Among the female fish, 30 were identified as having a distinct, mature egg mass in both the transverse and sagittal planes. These findings were confirmed by biopsy. Furthermore, egg size from each mature female sturgeon was calculated using the measuring tool on the ultrasound device and compared to measurements taken following biopsy, leading to mixed results. The female sturgeons that did not display clear signs of a mature egg mass were found to have immature or atretic eggs, which was also confirmed by biopsy.

Gonad comparison

A secondary aspect of this study was to use ultrasonic imaging technology to evaluate the gonad tissue of adult male sturgeons and compare the images to mature female sturgeons. Despite the few adult male sturgeons scanned, the identification of testes was unambiguous. However, the occurrence of large fat deposits made positive identification of testes more difficult than confirming the presence of mature egg masses in adult females.

(Editor’s Note: This article was originally published in the May/June 2010 print edition of the Global Aquaculture Advocate.)


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  • Brian C. Donahower, Ph.D.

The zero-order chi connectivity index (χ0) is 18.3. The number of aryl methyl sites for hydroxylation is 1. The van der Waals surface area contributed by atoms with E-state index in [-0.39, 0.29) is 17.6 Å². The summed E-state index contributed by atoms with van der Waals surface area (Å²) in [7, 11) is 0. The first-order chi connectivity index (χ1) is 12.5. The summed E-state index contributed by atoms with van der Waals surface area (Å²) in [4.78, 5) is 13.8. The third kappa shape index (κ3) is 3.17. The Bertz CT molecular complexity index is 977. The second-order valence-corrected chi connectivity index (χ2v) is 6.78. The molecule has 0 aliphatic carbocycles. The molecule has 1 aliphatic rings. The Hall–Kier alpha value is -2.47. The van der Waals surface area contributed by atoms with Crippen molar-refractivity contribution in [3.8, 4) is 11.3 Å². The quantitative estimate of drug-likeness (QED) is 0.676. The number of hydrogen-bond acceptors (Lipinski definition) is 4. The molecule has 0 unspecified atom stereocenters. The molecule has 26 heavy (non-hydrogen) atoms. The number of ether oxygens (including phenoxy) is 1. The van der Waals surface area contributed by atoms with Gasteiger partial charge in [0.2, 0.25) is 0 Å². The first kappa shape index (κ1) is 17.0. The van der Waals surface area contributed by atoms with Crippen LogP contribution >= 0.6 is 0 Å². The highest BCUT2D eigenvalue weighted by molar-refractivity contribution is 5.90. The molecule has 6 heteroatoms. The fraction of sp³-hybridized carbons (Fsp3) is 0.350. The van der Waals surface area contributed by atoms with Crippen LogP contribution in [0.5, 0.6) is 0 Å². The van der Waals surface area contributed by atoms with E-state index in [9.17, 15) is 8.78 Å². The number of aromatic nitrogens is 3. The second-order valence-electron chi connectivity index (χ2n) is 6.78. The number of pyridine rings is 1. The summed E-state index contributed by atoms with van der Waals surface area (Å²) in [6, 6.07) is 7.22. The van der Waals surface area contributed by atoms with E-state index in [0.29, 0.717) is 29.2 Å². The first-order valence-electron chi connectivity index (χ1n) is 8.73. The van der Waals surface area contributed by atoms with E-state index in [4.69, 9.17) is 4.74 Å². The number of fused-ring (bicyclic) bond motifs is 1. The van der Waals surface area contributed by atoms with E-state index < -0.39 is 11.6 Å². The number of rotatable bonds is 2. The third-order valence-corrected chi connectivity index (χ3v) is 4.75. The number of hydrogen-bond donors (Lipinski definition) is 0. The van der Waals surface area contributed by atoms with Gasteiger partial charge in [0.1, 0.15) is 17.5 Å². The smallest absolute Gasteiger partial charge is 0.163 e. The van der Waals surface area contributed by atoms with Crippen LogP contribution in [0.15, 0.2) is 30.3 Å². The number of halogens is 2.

Brian C. Donahower, Ph.D.

    University of Idaho
    Hagerman Fish Culture Experiment Station
    3059F National Fish Hatchery Road
    Hagerman, Idaho 83332 USA

    [117,100,101,46,111,104,97,100,105,117,64,114,101,119,111,104,97,110,111,100]

  • Steve DuMond

    Steve DuMond

    University of Idaho
    Hagerman Fish Culture Experiment Station
    3059F National Fish Hatchery Road
    Hagerman, Idaho 83332 USA

  • Leo Ray

    Leo Ray

    University of Idaho
    Hagerman Fish Culture Experiment Station
    3059F National Fish Hatchery Road
    Hagerman, Idaho 83332 USA

  • Linda Lemmon

    Linda Lemmon

    University of Idaho
    Hagerman Fish Culture Experiment Station
    3059F National Fish Hatchery Road
    Hagerman, Idaho 83332 USA

  • Gary Fornshell

    Gary Fornshell

    University of Idaho
    Hagerman Fish Culture Experiment Station
    3059F National Fish Hatchery Road
    Hagerman, Idaho 83332 USA

  • Terry Patterson

    Terry Patterson

    University of Idaho
    Hagerman Fish Culture Experiment Station
    3059F National Fish Hatchery Road
    Hagerman, Idaho 83332 USA

  • Jodi Rockett

    Jodi Rockett

    University of Idaho
    Hagerman Fish Culture Experiment Station
    3059F National Fish Hatchery Road
    Hagerman, Idaho 83332 USA

  • Madison S. Powell

    Madison S. Powell

    University of Idaho
    Hagerman Fish Culture Experiment Station
    3059F National Fish Hatchery Road
    Hagerman, Idaho 83332 USA

  • Wendy M. Sealey

    Wendy M. Sealey

    University of Idaho
    Hagerman Fish Culture Experiment Station
    3059F National Fish Hatchery Road
    Hagerman, Idaho 83332 USA